The line return CreatedAtAction(nameof(Get), new { id = product.Id }, product); returns the location of the created resource that could be checked in the Location attribute in the response under the Headers tab.

Perform a select query on the product table and an added row as shown for the newly created product.

Create one more product in a similar way.

GET

Perform a GET request now with the same address and two records are shown as a JSON result response.

DELETE

Perform the delete request by selecting DELETE as the verb and appending id as 1 (if the product with id 1 needs to be deleted) and press Send.

In the database, one record with Id 1 gets deleted.

PUT

PUT verb is responsible for updating the resource. Select the PUT verb, provide the API address, and in the Body section provide details which the product needs to be updated in JSON format. For example, update the product with Id 2 and update its name, description, and price from Samsung to iPhone specific. Press Send.

Check the database to see the updated product.

Via Docker Containers

Running the service could be done via Docker commands to be run in a Docker command prompt and using Visual Studio as well. Since we added the Docker support, it is easy to run the service in a Docker container using Visual Studio.

  1. Add a container orchestrator support in the solution as shown below:
  2. This will ask for the orchestrator. Select Docker Compose and press OK.Once added to the solution, the solution will look like the image below having docker-compose with dockerignore and docker-compose.yml and its override file.As soon as the solution is saved, it builds the project under the container and creates a Docker image. All the commands execution can be seen in the output window when the solution is saved.
  3. Open the command prompt in admin mode and navigate to the same folder where the project files are.
  4. Run the command docker images to see all the created images. We see that productmicroserviceimage is the latest one.
  5. Now run the application with Docker as an option as shown below:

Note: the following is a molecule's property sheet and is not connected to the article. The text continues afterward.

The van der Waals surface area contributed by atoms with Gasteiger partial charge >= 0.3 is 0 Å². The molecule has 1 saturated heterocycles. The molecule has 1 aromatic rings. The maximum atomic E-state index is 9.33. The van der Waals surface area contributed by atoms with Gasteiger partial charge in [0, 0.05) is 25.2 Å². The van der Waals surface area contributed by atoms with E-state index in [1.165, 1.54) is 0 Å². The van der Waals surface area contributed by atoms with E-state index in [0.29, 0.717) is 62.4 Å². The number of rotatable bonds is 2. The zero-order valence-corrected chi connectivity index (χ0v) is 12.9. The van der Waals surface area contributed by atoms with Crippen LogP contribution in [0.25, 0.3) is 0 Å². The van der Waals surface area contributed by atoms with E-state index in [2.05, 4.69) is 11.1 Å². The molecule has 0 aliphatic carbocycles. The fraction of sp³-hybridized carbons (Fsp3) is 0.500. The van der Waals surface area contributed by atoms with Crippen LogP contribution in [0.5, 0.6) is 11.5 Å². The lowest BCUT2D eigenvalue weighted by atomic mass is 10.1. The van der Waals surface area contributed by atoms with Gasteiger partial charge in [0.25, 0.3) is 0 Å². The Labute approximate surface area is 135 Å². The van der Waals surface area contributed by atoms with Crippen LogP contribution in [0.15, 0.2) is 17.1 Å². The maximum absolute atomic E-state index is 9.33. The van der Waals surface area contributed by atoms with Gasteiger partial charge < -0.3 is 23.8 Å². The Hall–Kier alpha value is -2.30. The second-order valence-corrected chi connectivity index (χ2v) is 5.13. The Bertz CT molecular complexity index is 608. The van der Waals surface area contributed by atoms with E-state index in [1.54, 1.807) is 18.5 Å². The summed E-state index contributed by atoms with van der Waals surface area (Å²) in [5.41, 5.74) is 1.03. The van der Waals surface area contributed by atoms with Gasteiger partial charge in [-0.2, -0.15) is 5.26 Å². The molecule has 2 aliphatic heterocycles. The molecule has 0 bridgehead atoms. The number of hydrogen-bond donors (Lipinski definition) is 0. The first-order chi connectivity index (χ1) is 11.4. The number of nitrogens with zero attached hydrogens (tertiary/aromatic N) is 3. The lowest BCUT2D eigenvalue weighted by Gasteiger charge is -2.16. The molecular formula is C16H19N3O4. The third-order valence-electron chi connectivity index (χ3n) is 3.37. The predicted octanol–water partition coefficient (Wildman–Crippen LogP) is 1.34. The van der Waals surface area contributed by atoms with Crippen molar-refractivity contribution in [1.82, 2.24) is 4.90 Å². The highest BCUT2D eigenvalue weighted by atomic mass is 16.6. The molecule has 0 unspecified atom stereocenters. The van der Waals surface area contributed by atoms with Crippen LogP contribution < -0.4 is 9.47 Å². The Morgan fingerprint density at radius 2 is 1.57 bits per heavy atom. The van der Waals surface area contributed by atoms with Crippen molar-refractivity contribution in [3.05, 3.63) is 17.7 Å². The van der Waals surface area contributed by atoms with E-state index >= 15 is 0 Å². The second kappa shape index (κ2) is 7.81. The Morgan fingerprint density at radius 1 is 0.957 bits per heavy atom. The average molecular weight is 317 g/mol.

6. Now, run the command docker ps to see the running containers. It shows the container is running on 32773:80 port.
  7. Since the container is in running state, it is good to test the service now running under the container. To test the service, replace “values” with “product” in the address as shown below. Ideally, it should get the product details. But it gives an exception as shown below:
  8. Running the same thing under IIS Express works fine i.e. on port 44312. Replace “values” with the product to get the product details.
  9. Since in IIS Express the application runs fine and not in Docker container, and the error clearly shows that something is wrong with SQL Server in that it does not understand our Docker container (or it is not running under our Docker container). In this scenario, the Docker container is running as a separate machine inside the host computer. So, to connect to the SQL database in the host machine, remote connections to SQL need to be enabled. We can fix this.
  10. Open the SQL Server Configuration Manager. Now select Protocols for MSSQLSERVER and get the IPAll port number under TCP/IP section.
  11. The connection string mentioned in the appsettings.json file points to the data source as local, which the Docker container does not understand. It needs a proper IP addresses with port and SQL authentication. So, provide the relevant details i.e. Data Source as IP address, port number and SQL authentication details as shown below:
  12. Now run the application again with Docker as an option as we did earlier.This time the response is received.
  13. Test the same in the Postman.
  14. Test again with IIS Express URL.

This proves that the microservice is running on two endpoints and on two operating systems independently locally deployed.

Conclusion

A microservice is a service built around a specific business capability, which can be independently deployed and is called bounded context. This article on microservices focused on what microservices are and their advantages over monolithic services architecture. The article describes how to develop a microservice using ASP.NET Core and run it via IIS and Docker container. Likewise, the service can have multiple images and can be run on multiple containers at the same point of time.